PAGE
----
The Apple Watch’s ECG is finally available in Europe

The Apple Watch’s ECG is finally available in Europe
The Apple Watch is the world’s most popular line of smartwatches right now, holding about 50% of the global market. When Apple announced the Apple Watch Series 4 last year, there was one feature that stood above all. It wasn’t the larger display or the Digital Crown with tactile feedback.

Instead, it was the addition of ECG (electrocardiogram) capabilities without any additional hardware needed (besides the Apple Watch itself, of course). The feature allows the user to quickly and easily take an ECG and then, if need be, send the results to their doctor. Even without having the results looked at by a specialist, the device’s own algorithms would alert the user if they notice something out of the ordinary. Since then, reports are showing up regularly about how the Apple Watch helped one person or another notice an issue with their heart that was later confirmed by a cardiologist. This allowed proper measures to be taken a lot sooner than if the patient had waited until the problems became obvious.

Unfortunately, despite the Apple Watch being loved all around the world, the ECG functionality was limited only to the United States. Not anymore!

Select European countries and Hong Kong are getting ECG


Apple’s watchOS 5.2 is now available for all Apple Watch models and adds a couple of features for users in 19 European countries and Hong Kong. The more important one is ECG, which comes only to the Apple Watch Series 4. Here’s the full list of European countries that are getting the new feature:

Austria, Belgium, Denmark, Finland, France, Germany, Greece, Hungary, Ireland, Italy, Luxembourg, Netherlands, Norway, Portugal, Romania, Spain, Sweden, Switzerland, the UK.

If you live in one of the red countries, the ECG should be on your Apple Watch soon

If you live in one of the red countries, the ECG should be on your Apple Watch soon


Despite the ECG app and the Irregular Rhythm Notification (more on it below) being cleared for use in the European Economic Area, according to Apple, there are several countries that are part of the EEA and won’t be getting these features yet: Bulgaria, Croatia, Czech Republic, Estonia, Iceland, Latvia, Lithuania, Poland, Slovakia, Slovenia.

The reason for that is unknown. It could be due to additional regulatory approval needed or, alternatively, those are just markets Apple isn’t as interested in right now.

A more notable country that’s also missing from the expansion list, although not in Europe, is Canada. It was expected to be one of the first countries besides the US to get the ECG app, but it appears that Canadians will have to wait at least until the second wave of expansion.

ECG on a smartwatch, how does that work?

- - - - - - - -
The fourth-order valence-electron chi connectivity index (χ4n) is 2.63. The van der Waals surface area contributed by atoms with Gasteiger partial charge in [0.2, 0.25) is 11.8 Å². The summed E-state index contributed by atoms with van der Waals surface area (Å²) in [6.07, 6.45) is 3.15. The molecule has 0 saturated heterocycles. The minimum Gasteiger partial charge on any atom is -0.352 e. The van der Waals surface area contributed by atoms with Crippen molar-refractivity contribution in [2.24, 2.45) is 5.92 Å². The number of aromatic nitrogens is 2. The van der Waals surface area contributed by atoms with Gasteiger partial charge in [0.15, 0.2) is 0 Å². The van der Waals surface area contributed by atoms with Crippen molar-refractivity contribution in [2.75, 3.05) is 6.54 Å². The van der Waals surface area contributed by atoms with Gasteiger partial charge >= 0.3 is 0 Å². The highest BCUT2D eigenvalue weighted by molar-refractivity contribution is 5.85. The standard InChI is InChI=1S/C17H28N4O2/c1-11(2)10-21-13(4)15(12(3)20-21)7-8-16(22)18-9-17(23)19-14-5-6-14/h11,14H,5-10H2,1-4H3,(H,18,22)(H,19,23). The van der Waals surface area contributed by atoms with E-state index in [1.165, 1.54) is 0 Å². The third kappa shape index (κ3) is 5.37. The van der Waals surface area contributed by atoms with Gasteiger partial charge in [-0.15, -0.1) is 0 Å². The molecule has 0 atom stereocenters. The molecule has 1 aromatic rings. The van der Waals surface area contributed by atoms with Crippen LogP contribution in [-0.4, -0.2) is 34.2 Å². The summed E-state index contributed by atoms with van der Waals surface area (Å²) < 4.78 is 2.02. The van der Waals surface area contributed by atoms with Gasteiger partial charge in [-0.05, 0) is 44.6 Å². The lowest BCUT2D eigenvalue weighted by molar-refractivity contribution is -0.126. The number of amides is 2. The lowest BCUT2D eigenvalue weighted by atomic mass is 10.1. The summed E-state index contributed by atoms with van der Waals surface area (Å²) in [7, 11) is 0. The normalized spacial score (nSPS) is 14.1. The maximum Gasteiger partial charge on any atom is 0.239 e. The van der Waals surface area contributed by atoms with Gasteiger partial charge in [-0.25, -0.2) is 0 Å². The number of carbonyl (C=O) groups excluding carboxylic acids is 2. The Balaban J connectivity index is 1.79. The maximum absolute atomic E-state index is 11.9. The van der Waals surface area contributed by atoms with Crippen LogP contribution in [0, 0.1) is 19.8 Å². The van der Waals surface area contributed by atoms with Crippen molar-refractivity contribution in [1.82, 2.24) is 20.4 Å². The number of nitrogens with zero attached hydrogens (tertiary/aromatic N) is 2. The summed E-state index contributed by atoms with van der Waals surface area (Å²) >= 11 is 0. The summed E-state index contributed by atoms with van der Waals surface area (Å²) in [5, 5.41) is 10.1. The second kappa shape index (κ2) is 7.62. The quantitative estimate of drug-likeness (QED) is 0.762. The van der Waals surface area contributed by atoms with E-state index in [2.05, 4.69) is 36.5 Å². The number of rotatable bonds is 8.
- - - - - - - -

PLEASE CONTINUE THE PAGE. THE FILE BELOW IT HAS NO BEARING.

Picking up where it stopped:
For those of you that are just hearing about the Apple Watch’s ECG, here’s a quick rundown. Electrodes inside the Apple Watch Series 4 measure the electrical impulses your heart is releasing when beating. To do that, the user must touch the Digital Crown (the rotating bit on the side of the watch) in order to close the circuit, creating an effect similar to a single-lead electrocardiogram.
 
The Apple Watch’s ECG is finally available in Europe
After 30 seconds of measuring your rhythm, the ECG app will classify it as either AFib or sinus rhythm. If you get AFib as a result, you might want to get a consultation from your general practitioner or cardiologist. Of course, the results won’t be nearly as accurate as those taken by professional medical equipment, but the Apple Watch feature is far from a gimmick. Medical trials have shown that the wearable device is classifying the different heart rhythms with very high accuracy.

The watchOS 5.2 update is also bringing a health-related feature to older Apple Watches as well. Called Irregular Rhythm Notification, this feature is coming to Apple Watch Series 1 and newer models. It checks the user’s heart rhythm on regular intervals using the optical sensors of the device and sends a notification if five irregular rhythms are detected over the span of at least 65 minutes. 

Sinus rhythm notification on the left (in Spanish) and an irregular heart rhythm warning on the right (in Italian
Sinus rhythm notification on the left (in Spanish) and an irregular heart rhythm warning on the right (in Italian

Sinus rhythm notification on the left (in Spanish) and an irregular heart rhythm warning on the right (in Italian

To start using the new features, users have to enable them from the Health app on their iPhones. Obviously, the Apple Watch must be updated to watchOS 5.2, but to do that the iPhone itself must be updated to iOS 12.2.

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1 Comment

1. iloveapps

Posts: 408; Member since: Mar 21, 2019

Good job apple. Hopefully you offer it to more markets.

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